Speaker: Professor Chris Jiggins, Evolutionary Biology at the Department of Zoology, University of Cambridge
We are increasingly able to study evolutionary processes such as adaptation and speciation on a genomic scale. I will outline our work to assemble chromosomal-level assemblies of butterfly genomes using high resolution linkage maps. These have been used to study patterns of divergence between closely related species. One of the most pervasive patterns is the extent to which distinct species show a signature of admixture due to hybridisation, which can influence up to 40% of the genome. This hybridisation can also occasionally contribute adaptive variants, and our work has demonstrated the importance of introgression in the origins of complex wing patterns. Genome sequence data from hundreds of individuals across two major radiations has identified narrow regions associated with distinct colour pattern elements.
We hypothesise that these modules in non-coding sequence represent distinct cis-regulatory loci that control expression of just three-four key genes, including the transcription factor optix and the morphogen WntA, which in turn control pattern variation across Heliconius. Phylogenetic analysis of these elements demonstrated that they have distinct evolutionary histories and that novel adaptive morphological variation was created by shuffling these cis-regulatory modules through recombination between divergent lineages. In addition, recombination of modules into different combinations within species further contributes to diversity.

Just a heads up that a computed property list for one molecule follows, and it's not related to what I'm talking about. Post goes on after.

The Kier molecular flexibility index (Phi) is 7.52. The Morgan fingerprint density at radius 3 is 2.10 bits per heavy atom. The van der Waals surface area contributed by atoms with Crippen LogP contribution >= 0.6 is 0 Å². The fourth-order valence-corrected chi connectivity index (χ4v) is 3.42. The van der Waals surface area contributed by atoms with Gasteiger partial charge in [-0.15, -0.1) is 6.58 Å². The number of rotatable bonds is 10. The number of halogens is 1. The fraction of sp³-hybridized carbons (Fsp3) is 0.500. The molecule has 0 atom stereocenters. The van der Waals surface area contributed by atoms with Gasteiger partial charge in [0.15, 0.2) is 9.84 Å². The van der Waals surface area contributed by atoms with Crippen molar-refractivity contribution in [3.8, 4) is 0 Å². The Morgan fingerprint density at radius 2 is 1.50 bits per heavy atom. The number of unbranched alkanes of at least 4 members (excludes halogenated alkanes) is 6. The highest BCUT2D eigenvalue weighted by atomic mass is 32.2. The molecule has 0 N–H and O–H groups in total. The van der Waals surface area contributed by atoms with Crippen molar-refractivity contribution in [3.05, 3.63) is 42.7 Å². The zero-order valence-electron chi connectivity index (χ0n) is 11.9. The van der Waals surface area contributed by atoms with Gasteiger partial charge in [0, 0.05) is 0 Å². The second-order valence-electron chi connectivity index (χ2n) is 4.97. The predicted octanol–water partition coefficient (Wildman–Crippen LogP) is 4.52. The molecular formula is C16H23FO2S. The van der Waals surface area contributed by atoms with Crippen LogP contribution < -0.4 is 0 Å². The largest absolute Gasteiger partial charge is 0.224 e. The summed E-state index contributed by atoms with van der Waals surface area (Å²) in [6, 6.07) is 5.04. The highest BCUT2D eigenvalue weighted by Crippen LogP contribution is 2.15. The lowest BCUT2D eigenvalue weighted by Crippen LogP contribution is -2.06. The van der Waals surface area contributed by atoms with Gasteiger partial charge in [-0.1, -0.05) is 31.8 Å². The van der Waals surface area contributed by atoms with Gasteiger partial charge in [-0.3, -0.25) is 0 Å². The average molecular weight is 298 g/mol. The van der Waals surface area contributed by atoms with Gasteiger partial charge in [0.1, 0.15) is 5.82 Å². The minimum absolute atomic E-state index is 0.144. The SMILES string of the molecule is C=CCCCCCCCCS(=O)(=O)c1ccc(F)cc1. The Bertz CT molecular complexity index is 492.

Analysis of the timing of diversification supports the hypothesis of introgression moving regulatory modules between species, rather than shared ancestral variation, as divergence can be much younger at wing pattern loci relative to species divergence. I therefore argue that shuffling of existing enhancer elements both within and between species provides a mechanism for rapid diversification and generation of novel morphological combinations during adaptive radiation.